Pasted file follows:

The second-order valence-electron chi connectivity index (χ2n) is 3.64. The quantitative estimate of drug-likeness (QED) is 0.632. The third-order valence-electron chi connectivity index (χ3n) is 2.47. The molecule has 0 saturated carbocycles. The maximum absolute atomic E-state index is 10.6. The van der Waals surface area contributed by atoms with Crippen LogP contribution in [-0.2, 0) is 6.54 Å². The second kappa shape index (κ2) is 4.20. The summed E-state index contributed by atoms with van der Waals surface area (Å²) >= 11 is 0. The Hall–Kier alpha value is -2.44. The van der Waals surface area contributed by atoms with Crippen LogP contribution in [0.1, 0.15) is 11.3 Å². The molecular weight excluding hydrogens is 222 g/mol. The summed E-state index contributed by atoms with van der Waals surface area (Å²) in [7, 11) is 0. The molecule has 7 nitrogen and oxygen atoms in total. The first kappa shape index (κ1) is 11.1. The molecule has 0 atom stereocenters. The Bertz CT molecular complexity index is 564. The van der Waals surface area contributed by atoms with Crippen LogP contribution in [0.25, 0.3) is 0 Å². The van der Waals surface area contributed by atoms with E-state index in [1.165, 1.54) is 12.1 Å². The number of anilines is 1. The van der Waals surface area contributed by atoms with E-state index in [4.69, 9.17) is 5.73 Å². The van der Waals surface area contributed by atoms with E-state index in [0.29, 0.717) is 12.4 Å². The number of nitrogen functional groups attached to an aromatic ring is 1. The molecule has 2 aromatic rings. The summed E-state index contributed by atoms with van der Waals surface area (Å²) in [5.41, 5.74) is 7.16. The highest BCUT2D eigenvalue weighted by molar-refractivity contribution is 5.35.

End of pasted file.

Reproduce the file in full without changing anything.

The second-order valence-electron chi connectivity index (χ2n) is 3.64. The quantitative estimate of drug-likeness (QED) is 0.632. The third-order valence-electron chi connectivity index (χ3n) is 2.47. The molecule has 0 saturated carbocycles. The maximum absolute atomic E-state index is 10.6. The van der Waals surface area contributed by atoms with Crippen LogP contribution in [-0.2, 0) is 6.54 Å². The second kappa shape index (κ2) is 4.20. The summed E-state index contributed by atoms with van der Waals surface area (Å²) >= 11 is 0. The Hall–Kier alpha value is -2.44. The van der Waals surface area contributed by atoms with Crippen LogP contribution in [0.1, 0.15) is 11.3 Å². The molecular weight excluding hydrogens is 222 g/mol. The summed E-state index contributed by atoms with van der Waals surface area (Å²) in [7, 11) is 0. The molecule has 7 nitrogen and oxygen atoms in total. The first kappa shape index (κ1) is 11.1. The molecule has 0 atom stereocenters. The Bertz CT molecular complexity index is 564. The van der Waals surface area contributed by atoms with Crippen LogP contribution in [0.25, 0.3) is 0 Å². The van der Waals surface area contributed by atoms with E-state index in [1.165, 1.54) is 12.1 Å². The number of anilines is 1. The van der Waals surface area contributed by atoms with E-state index in [4.69, 9.17) is 5.73 Å². The van der Waals surface area contributed by atoms with E-state index in [0.29, 0.717) is 12.4 Å². The number of nitrogen functional groups attached to an aromatic ring is 1. The molecule has 2 aromatic rings. The summed E-state index contributed by atoms with van der Waals surface area (Å²) in [5.41, 5.74) is 7.16. The highest BCUT2D eigenvalue weighted by molar-refractivity contribution is 5.35.